DH: Sure thing. The band is currently called the Vancouver Concert Band and it runs somewhere between 50 and 70 members. It started way back in the 1950’s as the Kerrisdale Kiwanis Boys Band, and over the years it’s grown. Some people had grown out of the band because the age limit was 18 and formed their own group out of that, which went through various names and became, eventually, the Vancouver concert band. I was in it as a child, and then rejoined in early 2002 and have been playing with it ever since. We’ve played a wide range of music, marches through orchestral transcriptions, through pop classics. There’s several of us who write music so we have a number of pieces that we’ve written ourselves. We’re currently working on a transcription of the ABBA collection which I think is going to be quite nice.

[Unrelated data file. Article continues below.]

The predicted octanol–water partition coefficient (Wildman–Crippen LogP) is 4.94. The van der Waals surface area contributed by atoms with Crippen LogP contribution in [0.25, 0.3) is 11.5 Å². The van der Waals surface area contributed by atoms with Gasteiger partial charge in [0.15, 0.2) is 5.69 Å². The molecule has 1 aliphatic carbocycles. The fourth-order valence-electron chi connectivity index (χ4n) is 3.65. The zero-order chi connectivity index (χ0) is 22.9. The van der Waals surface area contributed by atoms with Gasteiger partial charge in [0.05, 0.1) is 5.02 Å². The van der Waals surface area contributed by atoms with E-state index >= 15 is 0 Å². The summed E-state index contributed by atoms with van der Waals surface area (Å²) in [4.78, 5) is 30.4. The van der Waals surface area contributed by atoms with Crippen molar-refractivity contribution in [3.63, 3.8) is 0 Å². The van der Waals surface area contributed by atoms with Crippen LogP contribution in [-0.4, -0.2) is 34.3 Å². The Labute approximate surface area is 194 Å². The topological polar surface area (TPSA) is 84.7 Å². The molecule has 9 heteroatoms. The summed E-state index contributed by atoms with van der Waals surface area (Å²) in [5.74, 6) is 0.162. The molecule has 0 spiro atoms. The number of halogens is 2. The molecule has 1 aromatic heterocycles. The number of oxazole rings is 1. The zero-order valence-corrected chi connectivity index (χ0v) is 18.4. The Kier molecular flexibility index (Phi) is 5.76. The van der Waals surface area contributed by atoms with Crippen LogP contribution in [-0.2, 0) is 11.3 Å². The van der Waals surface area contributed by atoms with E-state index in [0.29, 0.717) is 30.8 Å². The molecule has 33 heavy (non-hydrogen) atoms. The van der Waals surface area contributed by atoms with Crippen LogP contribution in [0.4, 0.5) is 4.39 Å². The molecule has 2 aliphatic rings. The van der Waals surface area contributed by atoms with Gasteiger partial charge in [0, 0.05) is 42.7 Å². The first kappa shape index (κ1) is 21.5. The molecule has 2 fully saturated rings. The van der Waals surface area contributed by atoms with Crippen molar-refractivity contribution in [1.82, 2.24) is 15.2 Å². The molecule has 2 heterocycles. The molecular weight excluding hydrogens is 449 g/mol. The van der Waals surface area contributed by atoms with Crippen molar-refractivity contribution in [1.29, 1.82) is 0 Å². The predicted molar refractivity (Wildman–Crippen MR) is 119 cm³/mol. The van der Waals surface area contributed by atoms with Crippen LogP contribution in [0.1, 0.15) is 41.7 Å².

AK: I like ABBA.

DH: Yeah, I do too. And I play the clarinet. It is one of the things that keeps me going in the band and my wife also plays clarinet. The conductor is very creative, so Nora, our daughter, plays in the band also. Although she only has the use of one real hand; the other one doesn’t work very well for her. She plays along and he adapts the music as necessary and makes appropriate adjustments to get the wheelchair in and out–that sort of thing. So that’s the big incentive for us to stay with the band.

AK: Why aren’t you going on tour?